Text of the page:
The morning of Thursday, January 12, myself, and other Palestinian and international activists were invited to the branch of Jerusalem University in Ramallah for a conference that Barak Obama, the US senator from Illinois, was holding with students. The others were skeptical about him, but I assured them that he is a very progressive politician and he would be supportive of the Palestinian cause.
Barak Obama began the conference by saying how surprised he was that it was cold and raining in Ramallah, that it went against his preconceived notions about the climate in the Middle East. He spoke about his background and how he was the underdog in his race for the Senate. He explained to us that even though the US has made many foreign policy mistakes, that he believed in our system of checks and balances. He then offered to start a dialog with the audience.
One student asked how Arab governments can create a paradigm shift and improve relations with the US. When he answered the question, I tried not to give in to frustrated laughter because, I kid you not, this is what he said (I am paraphrasing and my comments are in parenthesis):
The Arab governments need to embrace democracy, not theocracy. When you allow the will of God to influence the laws of your country, you will not win the support of the US. (What about Israel claiming they have the God given right to rule this land?) The Arab governments need to renounce violence against civilians. (What about 100,000 dead Iraqis, were all of those people terrorists, Baathists, foreign fighters or were some of them civilians?) The US is opposed to theocracy and terrorism and if the Arab governments want to create a paradigm shift, they need to address these concerns of ours.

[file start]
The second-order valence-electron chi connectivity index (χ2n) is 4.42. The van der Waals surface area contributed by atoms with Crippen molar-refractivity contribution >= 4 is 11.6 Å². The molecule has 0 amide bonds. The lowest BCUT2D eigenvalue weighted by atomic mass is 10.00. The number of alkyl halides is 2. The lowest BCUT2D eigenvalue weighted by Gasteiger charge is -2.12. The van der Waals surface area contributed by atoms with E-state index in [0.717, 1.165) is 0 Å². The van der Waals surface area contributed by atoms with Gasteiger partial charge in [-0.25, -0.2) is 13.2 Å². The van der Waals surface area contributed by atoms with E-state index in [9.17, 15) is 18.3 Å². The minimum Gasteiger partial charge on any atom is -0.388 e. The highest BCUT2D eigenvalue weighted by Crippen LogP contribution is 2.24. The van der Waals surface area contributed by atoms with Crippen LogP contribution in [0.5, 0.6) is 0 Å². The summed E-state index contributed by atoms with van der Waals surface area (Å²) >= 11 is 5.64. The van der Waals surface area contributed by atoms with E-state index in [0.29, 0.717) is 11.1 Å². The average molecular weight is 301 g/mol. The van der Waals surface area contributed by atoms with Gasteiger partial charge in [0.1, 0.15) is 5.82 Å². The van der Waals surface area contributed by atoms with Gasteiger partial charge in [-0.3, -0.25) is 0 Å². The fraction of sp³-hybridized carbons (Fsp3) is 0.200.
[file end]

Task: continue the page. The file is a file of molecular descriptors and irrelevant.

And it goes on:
So then I asked him, “You say the US is opposed to theocracy and terrorism, how can you explain to the Palestinian people how the US can be opposed to these things but still supports a state that has racist, oppressive, unjust and apartheid policies. And do you see how this paints an inconsistent picture to the people of the Middle East?”
He began his answer by saying he would not accept the assumptions I made and therefor was not going to address that part of my question. He said he could understand the Palestinian view that the policies of the US were one sided but he said the relationship with Israel was not going to change. My high hopes for Barak Obama’s foreign policy ideas were shot down!
Obama said this was his first trip to the Middle East, that he had just come from Qatar and Jordan. I imagine he stayed in some pretty fancy hotels. I’m not sure that if you are a powerful American politician on your first ever trip to the middle east that you can really get a good idea of what things are like here.
So Barak Obama, I would like to send you an invitation. I invite you to consider that maybe your preconceived notions about the weather in the Middle East are not the only notions that were incorrect. Barak Obama, I would like to invite you to stand in line at Qalandia checkpoint, I would like you to witness the humiliation Palestinians face there, I’d like to invite you to take part in a peaceful demonstration like Mohammad Mansour was doing when his friend was shot and killed, or Roni, who was shot in the neck and who is now paralysed from the waist down. I’d like to invite you to acknowledge that there are families on the Palestinian side of the wall who cannot travel 5 minutes away to the next village to see their familes on the Israeli side of the wall. I would invite you to meet Ahmad, a five year old boy I met on the way back from Jenin whose father was killed by Israeli soldiers. I would like you to consider that if a Palestinian wants to leave the country by plane, he or she cannot leave via Ben Gurion airport in Tel Aviv, he or she must travel by land to Jordan and leave via the airport in Amman. This is the Middle East’s only democracy, Mr. Obama! I would invite you to consider how the unconditional support for Israel with US tax dollars affects 4 million Palestinian people who just want to live their lives and be free from oppression.